The types of communication can be explained by the following figure: TYPES OF COMMUNICATION




Facial Expressions



Postures and Body Orientation



A. Verbal Communication: Anything spoken by mouth is called oral communication. Whatever is uttered from the mouth comprises words and the manners of pronouncing words. The manner of pronouncing words is called articulation. Verbal Communication includes: 1. Oral communication: Oral communication, while primarily referring to spoken verbal communication, can also employ visual aids and non-verbal elements to support the conveyance of meaning. Oral communication includes speeches, presentations, discussions, and aspects of interpersonal communication. As a type of face-to-face


communication, body language and choice tonality play a significant role, and may have a greater impact upon the listener than informational content. This type of communication also garners immediate feedback. 2. Written communication: Over time the forms of and ideas about communication have evolved through progression of technology. Advances include communications psychology and media psychology; an emerging field of study. Researchers divide the progression of written communication into three revolutionary stages called "Information Communication Revolutions". During the first stage, written communication first emerged through the use of pictographs. The pictograms were made in stone; hence written communication was not yet mobile. During the second stage, writing began to appear on paper, papyrus, clay, wax, etc. The third stage is characterized by the transfer of information through controlled waves and electronic signals

B. Nonverbal Communication: Nonverbal communication describes the process of conveying meaning in the form of non-word messages. Research shows that the majority of our communication is non verbal, also known as body language. In fact, 63-93% of communication is non-verbal.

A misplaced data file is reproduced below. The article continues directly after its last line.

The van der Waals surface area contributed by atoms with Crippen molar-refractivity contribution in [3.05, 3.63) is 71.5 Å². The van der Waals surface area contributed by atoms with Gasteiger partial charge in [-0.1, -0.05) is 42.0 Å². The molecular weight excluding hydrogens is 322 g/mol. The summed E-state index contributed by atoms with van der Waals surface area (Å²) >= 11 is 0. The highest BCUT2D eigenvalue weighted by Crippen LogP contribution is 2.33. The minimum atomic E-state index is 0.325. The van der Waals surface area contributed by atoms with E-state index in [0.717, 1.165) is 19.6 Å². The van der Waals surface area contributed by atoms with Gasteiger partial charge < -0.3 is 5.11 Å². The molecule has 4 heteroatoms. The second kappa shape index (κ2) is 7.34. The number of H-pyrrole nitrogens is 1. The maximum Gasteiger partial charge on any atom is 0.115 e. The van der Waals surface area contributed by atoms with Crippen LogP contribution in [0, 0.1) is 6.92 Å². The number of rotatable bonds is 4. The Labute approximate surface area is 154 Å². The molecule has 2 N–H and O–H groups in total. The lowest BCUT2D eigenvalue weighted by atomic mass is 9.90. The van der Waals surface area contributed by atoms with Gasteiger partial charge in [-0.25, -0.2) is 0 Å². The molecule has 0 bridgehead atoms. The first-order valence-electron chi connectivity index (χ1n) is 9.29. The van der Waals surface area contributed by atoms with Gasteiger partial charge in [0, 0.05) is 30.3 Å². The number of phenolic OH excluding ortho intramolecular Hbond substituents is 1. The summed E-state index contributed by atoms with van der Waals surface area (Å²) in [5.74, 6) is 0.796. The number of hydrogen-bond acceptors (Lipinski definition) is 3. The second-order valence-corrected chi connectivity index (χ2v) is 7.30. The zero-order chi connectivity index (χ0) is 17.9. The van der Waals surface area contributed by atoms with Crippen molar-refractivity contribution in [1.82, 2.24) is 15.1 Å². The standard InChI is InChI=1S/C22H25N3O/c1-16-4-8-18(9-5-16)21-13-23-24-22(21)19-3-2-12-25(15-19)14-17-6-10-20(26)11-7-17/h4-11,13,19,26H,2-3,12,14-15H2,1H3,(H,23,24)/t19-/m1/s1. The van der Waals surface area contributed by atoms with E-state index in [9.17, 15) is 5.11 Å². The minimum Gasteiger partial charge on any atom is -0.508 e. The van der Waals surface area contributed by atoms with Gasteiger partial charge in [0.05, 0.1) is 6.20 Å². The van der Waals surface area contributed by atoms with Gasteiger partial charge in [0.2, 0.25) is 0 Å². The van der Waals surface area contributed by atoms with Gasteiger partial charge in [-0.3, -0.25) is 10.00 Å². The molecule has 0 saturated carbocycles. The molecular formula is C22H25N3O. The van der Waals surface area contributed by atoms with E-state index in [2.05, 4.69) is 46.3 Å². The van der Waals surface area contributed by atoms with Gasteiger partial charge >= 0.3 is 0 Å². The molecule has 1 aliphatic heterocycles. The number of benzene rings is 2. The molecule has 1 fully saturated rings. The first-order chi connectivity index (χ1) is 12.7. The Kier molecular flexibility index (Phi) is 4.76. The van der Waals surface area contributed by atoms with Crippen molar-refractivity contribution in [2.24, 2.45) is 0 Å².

1. Eye contact: This helps to regulate the flow of communication. It signals interest in others and increases the speaker's credibility. People who make eye contact open the flow of communication and convey interest, concern, warmth, and credibility.

2. Facial Expressions: Smiling is a powerful cue that transmits happiness, friendliness, warmth, and liking. So, if you smile frequently you will be perceived as more likable, friendly, warm and approachable. Smiling is often contagious and people will react favorably. They will be more comfortable around you and will want to listen more.

3. Gestures: If you fail to gesture while speaking you may be perceived as boring and stiff. A lively speaking style captures the listener's attention, makes the conversation more interesting, and facilitates understanding.


4. Posture and body orientation: You communicate numerous messages by the way you talk and move. Standing erect and leaning forward communicates to listeners that you are approachable, receptive and friendly. Interpersonal closeness results when you and the listener face each other. Speaking with your back turned or looking at the floor or ceiling should be avoided as it communicates disinterest.

5. Proximity: Cultural norms dictate a comfortable distance for interaction with others. You should look for signals of discomfort caused by invading the other person's space. Some of these are: rocking, leg swinging, tapping, and gaze aversion.

6. Vocal: Speaking can signal nonverbal communication when you include such vocal elements as: tone, pitch, rhythm, timbre, loudness, and inflection. For maximum teaching effectiveness, learn to vary these six elements of your voice. One of the major criticisms of many speakers is that they speak in a monotone voice. Listeners perceive this type of speaker as boring and dull.



Noise Noise
Sender has idea Feedback 5 travels to sender

Noise Noise


Sender encodes idea in 2 message

Message travels over channel

Receiver decodes message



Possible additional feedback to 6 receiver



The process of communication as shown in above figure involves exchange of ideas and it can be verbal or non-verbal in nature. The pre-requisite of communication is a message and this message must be conveyed through some medium to the recipient in such a way that it is understood by the recipient in the same manner as intended by the sender. The recipient must respond within a period. The response from the recipient to the sender is called feedback. Therefore, communication is said to be a two way process, which is incomplete without a feedback from the recipient to the sender on how well the message is understood by him.

Following are the components of the process of communication.


1. Context: Communication is affected by the context in which it may be physical, social, chronological or cultural. Every communication proceeds with context. The sender chooses the message to communicate within a context. E.g. The term Labor in relation to manpower or work load.